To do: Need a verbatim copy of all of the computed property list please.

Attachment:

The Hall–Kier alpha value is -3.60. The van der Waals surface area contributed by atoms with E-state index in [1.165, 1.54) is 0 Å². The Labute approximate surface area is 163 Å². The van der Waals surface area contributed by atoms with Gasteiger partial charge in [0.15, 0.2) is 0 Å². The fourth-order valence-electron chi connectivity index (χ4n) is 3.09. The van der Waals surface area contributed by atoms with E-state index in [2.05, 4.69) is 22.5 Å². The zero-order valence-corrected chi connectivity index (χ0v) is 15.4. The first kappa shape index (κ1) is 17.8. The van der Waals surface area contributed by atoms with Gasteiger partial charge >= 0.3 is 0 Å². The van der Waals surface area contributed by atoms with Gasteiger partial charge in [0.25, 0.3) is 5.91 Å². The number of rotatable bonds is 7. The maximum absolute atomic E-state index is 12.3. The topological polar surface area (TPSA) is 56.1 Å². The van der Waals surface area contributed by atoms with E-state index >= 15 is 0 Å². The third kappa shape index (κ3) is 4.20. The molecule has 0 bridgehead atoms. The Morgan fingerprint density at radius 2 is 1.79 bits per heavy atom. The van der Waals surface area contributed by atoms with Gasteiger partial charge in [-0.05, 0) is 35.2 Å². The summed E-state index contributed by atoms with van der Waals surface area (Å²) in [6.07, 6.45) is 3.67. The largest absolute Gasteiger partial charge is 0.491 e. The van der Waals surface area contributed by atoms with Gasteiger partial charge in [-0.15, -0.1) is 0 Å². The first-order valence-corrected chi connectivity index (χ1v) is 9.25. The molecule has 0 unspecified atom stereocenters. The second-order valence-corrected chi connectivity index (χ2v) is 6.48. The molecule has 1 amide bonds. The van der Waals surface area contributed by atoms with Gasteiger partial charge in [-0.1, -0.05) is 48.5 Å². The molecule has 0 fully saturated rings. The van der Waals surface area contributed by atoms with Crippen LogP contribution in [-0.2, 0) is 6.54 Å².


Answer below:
The Hall–Kier alpha value is -3.60. The van der Waals surface area contributed by atoms with E-state index in [1.165, 1.54) is 0 Å². The Labute approximate surface area is 163 Å². The van der Waals surface area contributed by atoms with Gasteiger partial charge in [0.15, 0.2) is 0 Å². The fourth-order valence-electron chi connectivity index (χ4n) is 3.09. The van der Waals surface area contributed by atoms with E-state index in [2.05, 4.69) is 22.5 Å². The zero-order valence-corrected chi connectivity index (χ0v) is 15.4. The first kappa shape index (κ1) is 17.8. The van der Waals surface area contributed by atoms with Gasteiger partial charge >= 0.3 is 0 Å². The van der Waals surface area contributed by atoms with Gasteiger partial charge in [0.25, 0.3) is 5.91 Å². The number of rotatable bonds is 7. The maximum absolute atomic E-state index is 12.3. The topological polar surface area (TPSA) is 56.1 Å². The van der Waals surface area contributed by atoms with E-state index >= 15 is 0 Å². The third kappa shape index (κ3) is 4.20. The molecule has 0 bridgehead atoms. The Morgan fingerprint density at radius 2 is 1.79 bits per heavy atom. The van der Waals surface area contributed by atoms with Gasteiger partial charge in [-0.05, 0) is 35.2 Å². The summed E-state index contributed by atoms with van der Waals surface area (Å²) in [6.07, 6.45) is 3.67. The largest absolute Gasteiger partial charge is 0.491 e. The van der Waals surface area contributed by atoms with Gasteiger partial charge in [-0.15, -0.1) is 0 Å². The first-order valence-corrected chi connectivity index (χ1v) is 9.25. The molecule has 0 unspecified atom stereocenters. The second-order valence-corrected chi connectivity index (χ2v) is 6.48. The molecule has 1 amide bonds. The van der Waals surface area contributed by atoms with Gasteiger partial charge in [-0.1, -0.05) is 48.5 Å². The molecule has 0 fully saturated rings. The van der Waals surface area contributed by atoms with Crippen LogP contribution in [-0.2, 0) is 6.54 Å².